ILNews

Disciplinary case ends for 1, continues for judge

Back to TopCommentsE-mailPrintBookmark and Share

A Marion County commissioner has resolved the judicial disciplinary action against her, though a similar case against her supervising judge proceeded today with the start of a two-day hearing.

The Indiana Judicial Qualifications Commission in April filed nearly two dozen charges against Commissioner Nancy Broyles and Marion Superior Judge Grant Hawkins, alleging delay and dereliction of duties relating to the handling of various cases. Mostly, the counts dealt with Commissioner Broyles' involvement handling a post-conviction case that resulted in Indianapolis man Harold Buntin being held in prison for nearly two years after DNA evidence cleared him of a 1984 rape.

Late last week, a resolution came in the action against Commissioner Broyles, but details aren't yet available. One of her attorneys, James Voyles, confirmed a resolution has been filed but couldn't elaborate because nothing has been formalized and because the commissioner will testify at Judge Hawkins' hearing Tuesday.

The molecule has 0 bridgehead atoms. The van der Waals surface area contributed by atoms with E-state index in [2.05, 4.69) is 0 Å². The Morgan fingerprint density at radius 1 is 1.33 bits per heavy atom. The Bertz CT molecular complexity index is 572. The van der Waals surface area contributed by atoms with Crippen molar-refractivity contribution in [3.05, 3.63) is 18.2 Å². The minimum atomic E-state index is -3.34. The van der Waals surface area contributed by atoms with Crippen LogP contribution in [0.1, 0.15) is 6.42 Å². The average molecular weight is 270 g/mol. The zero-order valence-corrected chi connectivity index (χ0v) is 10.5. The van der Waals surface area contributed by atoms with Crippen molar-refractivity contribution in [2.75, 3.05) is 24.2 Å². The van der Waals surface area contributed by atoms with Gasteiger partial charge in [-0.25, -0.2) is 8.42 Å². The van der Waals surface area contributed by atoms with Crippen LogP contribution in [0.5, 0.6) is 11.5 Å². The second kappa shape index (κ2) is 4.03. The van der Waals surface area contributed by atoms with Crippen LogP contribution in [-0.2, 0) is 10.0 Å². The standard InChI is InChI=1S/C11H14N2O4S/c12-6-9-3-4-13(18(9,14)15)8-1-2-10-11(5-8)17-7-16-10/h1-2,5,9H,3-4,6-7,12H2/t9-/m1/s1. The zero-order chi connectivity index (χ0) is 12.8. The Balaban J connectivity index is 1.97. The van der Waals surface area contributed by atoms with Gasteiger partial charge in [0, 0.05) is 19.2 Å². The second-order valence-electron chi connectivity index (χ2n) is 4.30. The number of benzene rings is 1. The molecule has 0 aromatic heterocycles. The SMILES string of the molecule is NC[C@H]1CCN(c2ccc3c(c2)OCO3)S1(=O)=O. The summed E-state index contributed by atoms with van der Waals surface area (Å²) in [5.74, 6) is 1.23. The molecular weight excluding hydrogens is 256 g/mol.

Her case had been consolidated with the one against Judge Hawkins, who appeared today in the Indiana Supreme Court's courtroom for the disciplinary hearing before three judicial masters - Delaware Circuit Judge Marianne Vorhees, Lake Superior Judge Clarence Murray, and Elkhart Circuit Judge Terry Shewmaker.

Disciplinary commission attorney Adrienne Meiring described a disorganized and delay-ridden court where Judge Hawkins failed to provide adequate supervision, while defense attorney Kevin McGoff contended that the sitting judge wasn't personally responsible for actions he wasn't aware of and at no time misled the investigating commission or parties involved in the case.

"While this begins with Mr. Buntin's complaints (against the court), it doesn't end there," Meiring said. "This is not one simple mistake .... When it came to PCRs in Marion Superior 5, it was a court in complete disarray. Judge Hawkins' lack of supervision led to a culture of indifference."

Judicial Qualifications Commission attorney Meg Babcock, who withdrew as counsel in this case to testify, spoke about her initial investigation that led to the disciplinary charges. She couldn't at first determine the case status by the chronological summary and couldn't get access to the file because court staff said it was in an archive storage area.